The mother clutches a child close to her chest, the fear stark in eyes misting with tears as she prepares to flee the town of Binesh in northern Syria ahead of advancing regime forces.
Around 100 people on Friday cram what meagre possessions they have into cars, taxis, pick-ups and onto motorbikes after taking the decision to head for neighbouring Turkey to where thousands of Syrians have already escaped.
Following last week's fall of Idlib and then Sermin just days ago, the town of up to 40,000 inhabitants in the northeast now appears to be the next target of forces loyal to President Bashar al-Assad.
The first shells screamed into Binesh late on Thursday, spreading panic among civilians who began fleeing towards Taftanaz, another town on one of the roads leading to the border and safety.
Until it actually happened, none of them wanted to believe that their town would be next as the regime's military presses on with its campaign against "armed terrorist groups" -- the term the regime uses for the armed opposition.
"Calm down, stay calm. The noise of the explosions is coming from Sermin. Don't be afraid," says a Binesh barber as he coolly trims the hair of a client.
But the sound comes closer, and soldiers of the Free Syrian Army begin running in ever greater numbers from house to house. There is no longer any doubt that the government attack has begun.
Around 100 FSA fighters climb into pick-ups, cars and board bikes, armed with assault rifles and rocket-propelled grenades.
"We've put anti-tank and anti-personnel mines all round Binesh," says General Abu Abdel Kader, who commands rebel forces in the town.
"Every avenue, every street and every alleyway in this town is bristling with mines and explosives. We won't give up without a fight."
The rebels try in vain to persuade the townsfolk to stay put.
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"Stay, stay -- there's nothing happening," rasps a tinny voice from a loudhailer mounted on a car sporting a hand-painted rebel flag.
The insurgent emblem is the country's flag between the end of the French mandate and the 1963 ascent to power of the Baath party now headed by Assad.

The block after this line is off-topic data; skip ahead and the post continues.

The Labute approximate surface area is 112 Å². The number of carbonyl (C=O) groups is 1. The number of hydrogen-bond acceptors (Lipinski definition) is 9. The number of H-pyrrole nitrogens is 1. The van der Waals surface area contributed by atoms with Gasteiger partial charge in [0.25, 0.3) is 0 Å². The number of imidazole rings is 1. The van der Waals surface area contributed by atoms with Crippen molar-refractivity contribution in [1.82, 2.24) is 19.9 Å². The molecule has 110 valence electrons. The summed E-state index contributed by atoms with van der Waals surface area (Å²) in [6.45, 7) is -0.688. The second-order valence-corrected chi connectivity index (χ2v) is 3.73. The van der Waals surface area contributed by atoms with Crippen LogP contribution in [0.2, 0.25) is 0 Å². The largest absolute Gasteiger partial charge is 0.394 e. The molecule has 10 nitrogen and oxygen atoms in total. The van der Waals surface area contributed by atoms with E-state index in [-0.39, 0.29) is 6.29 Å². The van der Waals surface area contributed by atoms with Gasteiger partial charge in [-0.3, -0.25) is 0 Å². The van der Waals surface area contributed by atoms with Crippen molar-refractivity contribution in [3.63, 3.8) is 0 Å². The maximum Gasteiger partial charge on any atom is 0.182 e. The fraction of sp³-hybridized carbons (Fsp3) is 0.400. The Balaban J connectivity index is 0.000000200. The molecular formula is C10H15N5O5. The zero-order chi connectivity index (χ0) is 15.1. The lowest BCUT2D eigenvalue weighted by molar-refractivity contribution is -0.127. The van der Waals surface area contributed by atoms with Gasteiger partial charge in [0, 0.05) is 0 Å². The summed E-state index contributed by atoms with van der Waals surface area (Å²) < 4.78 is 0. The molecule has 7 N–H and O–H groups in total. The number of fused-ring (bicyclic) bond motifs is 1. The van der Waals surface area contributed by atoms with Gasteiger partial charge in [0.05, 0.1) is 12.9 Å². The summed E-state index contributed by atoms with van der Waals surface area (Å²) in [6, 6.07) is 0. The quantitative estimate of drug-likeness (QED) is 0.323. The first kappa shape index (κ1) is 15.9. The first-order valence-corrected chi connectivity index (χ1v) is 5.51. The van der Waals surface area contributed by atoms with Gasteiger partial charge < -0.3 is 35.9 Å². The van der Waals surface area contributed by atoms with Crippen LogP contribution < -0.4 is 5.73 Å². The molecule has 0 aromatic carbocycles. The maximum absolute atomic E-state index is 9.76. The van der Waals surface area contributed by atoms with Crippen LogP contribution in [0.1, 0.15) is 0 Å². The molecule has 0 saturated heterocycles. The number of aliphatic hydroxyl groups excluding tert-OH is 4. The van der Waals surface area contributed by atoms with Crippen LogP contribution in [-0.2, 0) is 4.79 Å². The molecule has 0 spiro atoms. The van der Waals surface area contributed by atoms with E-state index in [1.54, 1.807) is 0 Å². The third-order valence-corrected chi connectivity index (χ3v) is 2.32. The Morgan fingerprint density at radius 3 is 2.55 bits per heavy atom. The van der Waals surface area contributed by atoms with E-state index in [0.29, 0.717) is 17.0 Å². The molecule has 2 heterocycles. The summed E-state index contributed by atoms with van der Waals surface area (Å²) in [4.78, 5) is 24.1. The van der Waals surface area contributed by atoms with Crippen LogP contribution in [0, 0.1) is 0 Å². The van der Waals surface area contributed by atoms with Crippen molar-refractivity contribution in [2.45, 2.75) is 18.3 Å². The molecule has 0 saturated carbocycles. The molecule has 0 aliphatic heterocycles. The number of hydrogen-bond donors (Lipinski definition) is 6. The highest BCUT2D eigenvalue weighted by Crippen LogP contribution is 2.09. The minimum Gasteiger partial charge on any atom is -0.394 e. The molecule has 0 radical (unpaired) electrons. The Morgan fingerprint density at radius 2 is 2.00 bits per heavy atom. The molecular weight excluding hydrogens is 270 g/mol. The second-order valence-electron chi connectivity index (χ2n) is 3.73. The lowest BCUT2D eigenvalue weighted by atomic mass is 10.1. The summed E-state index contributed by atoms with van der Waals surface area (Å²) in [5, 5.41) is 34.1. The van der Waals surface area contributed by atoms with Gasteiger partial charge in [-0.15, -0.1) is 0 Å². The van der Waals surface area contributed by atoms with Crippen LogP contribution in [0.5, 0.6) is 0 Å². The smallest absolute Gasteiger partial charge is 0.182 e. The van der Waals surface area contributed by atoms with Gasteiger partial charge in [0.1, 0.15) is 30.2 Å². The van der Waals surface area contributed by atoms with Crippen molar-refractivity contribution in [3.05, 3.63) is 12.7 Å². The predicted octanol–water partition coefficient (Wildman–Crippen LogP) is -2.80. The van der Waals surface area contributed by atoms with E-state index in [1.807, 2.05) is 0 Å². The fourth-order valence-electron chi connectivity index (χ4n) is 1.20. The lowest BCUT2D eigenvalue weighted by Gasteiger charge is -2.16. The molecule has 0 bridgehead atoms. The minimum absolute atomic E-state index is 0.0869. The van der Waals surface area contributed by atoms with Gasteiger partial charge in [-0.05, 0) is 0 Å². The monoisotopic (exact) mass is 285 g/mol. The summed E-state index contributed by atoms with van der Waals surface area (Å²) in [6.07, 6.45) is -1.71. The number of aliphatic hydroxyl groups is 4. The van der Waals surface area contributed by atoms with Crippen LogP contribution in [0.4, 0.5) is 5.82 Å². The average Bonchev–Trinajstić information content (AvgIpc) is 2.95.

Small arms fire is heard, along with the crump of exploding shells. The rebels are counting on some 500 men to hold the town, and have put up barricades they hope will halt the progress of government tanks.
As night fell on Thursday, Binesh was once more blanketed in silence, with only dogs venturing outdoors.
"All those who've decided to stay are ready to die," says Abdul Kader, standing beside his wife and his four sons.
At daybreak, the scars of war make their presence felt. Plumes of smoke are visible above Sermin six kilometres (nearly four miles) to the east as Binesh residents work to clear away rubble.
"I was praying inside that house just 15 minutes ago," says one resident, pointing to where a shell blasted into a roof, leaving a metre-wide (four-foot) hole and spraying the inside of the building with hot shrapnel.
"We're afraid there will be new attacks, and we are heading for safety in another town. Bombs don't discriminate between men, women and children, and we could die in the next bombardment," says Salem, surveying the damage to his home.
"For 10 days we have been terrorised as regime troops have surrounded Binesh."
The terrace on a neighbouring three-storey building had been hit by a shell. The home owner was in the kitchen when it struck, and that is what saved him. He and his family left without further ado.
As in other weeks, the people of Binesh who have stayed behind gather after Friday Muslim prayers and stage protests in the central square, demanding "urgent aid" in the face of repression.
Four months ago, rebels and townspeople managed to repulse an attack after four days of house-to-house combat that killed 16 of them.